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Climate change affects us all. We need to act decisively, urgently, and equitably if we are to minimize the negative impacts of climate change and pave the way for a more sustainable future.
In my keynote address at the Academy of Science, Engineering, and Medicine of Florida (ASEMFL) Annual Meeting held Saturday, October 4, at the University of Central Florida, I had the pleasure of discussing “Climate Change: How and When.”
For starters, let me say that science has laid out an impressive set of evidence showing the anthropogenic causes of climate change and has developed compelling models for future global temperature increases and their potential consequences. So, we have the “what,” based on strong evidence and scientific principles.
Answering the “how” and “when” is a call to action to engineers in all technical disciplines.
First, we must address the “how” of decarbonization. This can be accomplished by increasing the prominence of low-carbon power generation and decreasing reliance on fossil fuels. It will entail the use of a variety of renewable energy sources, like wind power, solar power, hydropower, and advanced nuclear reactors, operating in tandem. As we move toward a net-zero carbon economy, processes and products will improve and be better than what we have now, the quality of life will increase, and, of course, we will stop injecting greenhouse gases into the atmosphere.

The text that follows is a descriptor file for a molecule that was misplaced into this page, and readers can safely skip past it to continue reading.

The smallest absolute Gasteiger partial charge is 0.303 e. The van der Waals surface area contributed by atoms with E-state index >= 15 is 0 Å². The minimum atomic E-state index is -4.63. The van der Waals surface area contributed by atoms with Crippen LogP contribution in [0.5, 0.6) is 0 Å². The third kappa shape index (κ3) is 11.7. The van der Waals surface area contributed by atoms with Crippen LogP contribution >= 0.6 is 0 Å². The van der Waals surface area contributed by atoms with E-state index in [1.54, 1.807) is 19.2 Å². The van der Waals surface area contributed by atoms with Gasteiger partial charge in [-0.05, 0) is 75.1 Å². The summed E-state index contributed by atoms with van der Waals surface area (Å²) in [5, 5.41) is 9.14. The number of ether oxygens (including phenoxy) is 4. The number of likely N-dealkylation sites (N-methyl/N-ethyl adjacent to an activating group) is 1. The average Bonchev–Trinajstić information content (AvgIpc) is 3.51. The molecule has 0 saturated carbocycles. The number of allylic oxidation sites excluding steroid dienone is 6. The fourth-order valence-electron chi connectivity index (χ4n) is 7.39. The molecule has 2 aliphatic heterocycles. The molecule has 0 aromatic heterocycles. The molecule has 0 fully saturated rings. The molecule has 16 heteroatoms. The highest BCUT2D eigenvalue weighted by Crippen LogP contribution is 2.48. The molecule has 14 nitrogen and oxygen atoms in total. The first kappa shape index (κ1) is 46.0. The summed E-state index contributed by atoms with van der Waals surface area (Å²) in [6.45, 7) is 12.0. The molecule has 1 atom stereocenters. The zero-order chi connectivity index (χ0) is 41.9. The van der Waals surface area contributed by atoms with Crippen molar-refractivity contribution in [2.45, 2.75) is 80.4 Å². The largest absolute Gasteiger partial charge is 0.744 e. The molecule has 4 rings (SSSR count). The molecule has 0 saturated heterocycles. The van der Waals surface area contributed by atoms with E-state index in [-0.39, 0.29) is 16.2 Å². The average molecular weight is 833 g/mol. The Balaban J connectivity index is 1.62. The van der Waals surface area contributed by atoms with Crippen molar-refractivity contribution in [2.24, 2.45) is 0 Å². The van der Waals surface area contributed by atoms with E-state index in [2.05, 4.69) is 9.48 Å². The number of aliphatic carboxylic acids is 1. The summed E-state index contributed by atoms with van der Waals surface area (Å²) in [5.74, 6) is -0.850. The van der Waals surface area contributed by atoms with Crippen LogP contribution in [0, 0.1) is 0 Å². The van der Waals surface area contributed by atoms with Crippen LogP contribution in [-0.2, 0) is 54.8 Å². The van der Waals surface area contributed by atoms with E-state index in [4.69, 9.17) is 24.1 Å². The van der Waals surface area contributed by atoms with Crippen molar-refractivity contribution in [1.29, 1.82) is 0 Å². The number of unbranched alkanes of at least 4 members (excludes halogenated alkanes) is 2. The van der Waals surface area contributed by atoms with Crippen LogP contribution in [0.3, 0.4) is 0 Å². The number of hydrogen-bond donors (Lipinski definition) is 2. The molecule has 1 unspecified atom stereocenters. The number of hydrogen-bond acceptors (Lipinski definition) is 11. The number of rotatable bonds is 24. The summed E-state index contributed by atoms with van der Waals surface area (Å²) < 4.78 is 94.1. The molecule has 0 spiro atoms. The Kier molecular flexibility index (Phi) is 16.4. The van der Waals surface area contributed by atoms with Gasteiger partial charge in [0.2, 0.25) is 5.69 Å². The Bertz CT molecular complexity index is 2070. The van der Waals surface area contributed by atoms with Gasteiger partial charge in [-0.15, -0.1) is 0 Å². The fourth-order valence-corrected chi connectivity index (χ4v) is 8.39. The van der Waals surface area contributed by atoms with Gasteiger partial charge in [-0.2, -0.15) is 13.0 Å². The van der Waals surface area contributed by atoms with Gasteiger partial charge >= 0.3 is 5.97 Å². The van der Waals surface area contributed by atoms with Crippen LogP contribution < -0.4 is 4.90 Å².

Answering the “how” of climate change is a bigger issue that includes mitigation, innovation, and adaptation. It is a three-step process in which decarbonization features prominently.
We must plan globally, and act locally, with actions that take into consideration the full spectrum of change: community, equity, and quality.
Second, we must address “when” we expect to accomplish these goals. This is, perhaps, the tricky part. Community and public acceptance are essential to reaching net-zero carbon emissions. And it is imperative that we address the broader range of changes needed to combat climate change. To gain public acceptance, we will need creativity to instill a can-do culture, imagery to show the excitement, wonder, and beauty of engineering, and succinct communications to explain the benefits of change.
The task before us is not an easy one, but it is an achievable one. We must be optimistic about the future and build this optimism into the culture of young people.
We will make the transitions and innovations necessary to address climate change and get to net-zero emissions of greenhouse gases, but only if we engage communities in the change process and empower the next generation of engineers and scientists to be the solution, not just find the solution.